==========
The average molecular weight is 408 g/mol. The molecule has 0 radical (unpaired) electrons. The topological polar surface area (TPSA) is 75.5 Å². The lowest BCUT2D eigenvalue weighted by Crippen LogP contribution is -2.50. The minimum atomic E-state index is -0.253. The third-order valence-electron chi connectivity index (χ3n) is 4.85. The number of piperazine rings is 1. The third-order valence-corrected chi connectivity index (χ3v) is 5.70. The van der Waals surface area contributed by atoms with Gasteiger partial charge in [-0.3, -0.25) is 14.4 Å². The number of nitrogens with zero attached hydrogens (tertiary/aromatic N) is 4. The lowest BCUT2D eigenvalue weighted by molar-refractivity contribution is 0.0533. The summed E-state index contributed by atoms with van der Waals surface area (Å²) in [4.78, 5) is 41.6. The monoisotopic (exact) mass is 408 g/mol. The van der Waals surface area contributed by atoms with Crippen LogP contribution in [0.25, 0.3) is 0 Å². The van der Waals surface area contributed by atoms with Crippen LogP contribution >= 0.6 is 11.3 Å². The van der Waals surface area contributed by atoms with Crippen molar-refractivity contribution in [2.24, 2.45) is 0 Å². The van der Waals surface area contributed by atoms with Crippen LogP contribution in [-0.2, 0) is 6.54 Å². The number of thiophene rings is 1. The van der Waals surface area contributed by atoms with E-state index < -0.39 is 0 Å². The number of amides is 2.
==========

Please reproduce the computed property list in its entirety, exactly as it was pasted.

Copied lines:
The average molecular weight is 408 g/mol. The molecule has 0 radical (unpaired) electrons. The topological polar surface area (TPSA) is 75.5 Å². The lowest BCUT2D eigenvalue weighted by Crippen LogP contribution is -2.50. The minimum atomic E-state index is -0.253. The third-order valence-electron chi connectivity index (χ3n) is 4.85. The number of piperazine rings is 1. The third-order valence-corrected chi connectivity index (χ3v) is 5.70. The van der Waals surface area contributed by atoms with Gasteiger partial charge in [-0.3, -0.25) is 14.4 Å². The number of nitrogens with zero attached hydrogens (tertiary/aromatic N) is 4. The lowest BCUT2D eigenvalue weighted by molar-refractivity contribution is 0.0533. The summed E-state index contributed by atoms with van der Waals surface area (Å²) in [4.78, 5) is 41.6. The monoisotopic (exact) mass is 408 g/mol. The van der Waals surface area contributed by atoms with Crippen LogP contribution in [0.25, 0.3) is 0 Å². The van der Waals surface area contributed by atoms with Crippen LogP contribution >= 0.6 is 11.3 Å². The van der Waals surface area contributed by atoms with Crippen molar-refractivity contribution in [2.24, 2.45) is 0 Å². The van der Waals surface area contributed by atoms with Crippen LogP contribution in [-0.2, 0) is 6.54 Å². The number of thiophene rings is 1. The van der Waals surface area contributed by atoms with E-state index < -0.39 is 0 Å². The number of amides is 2.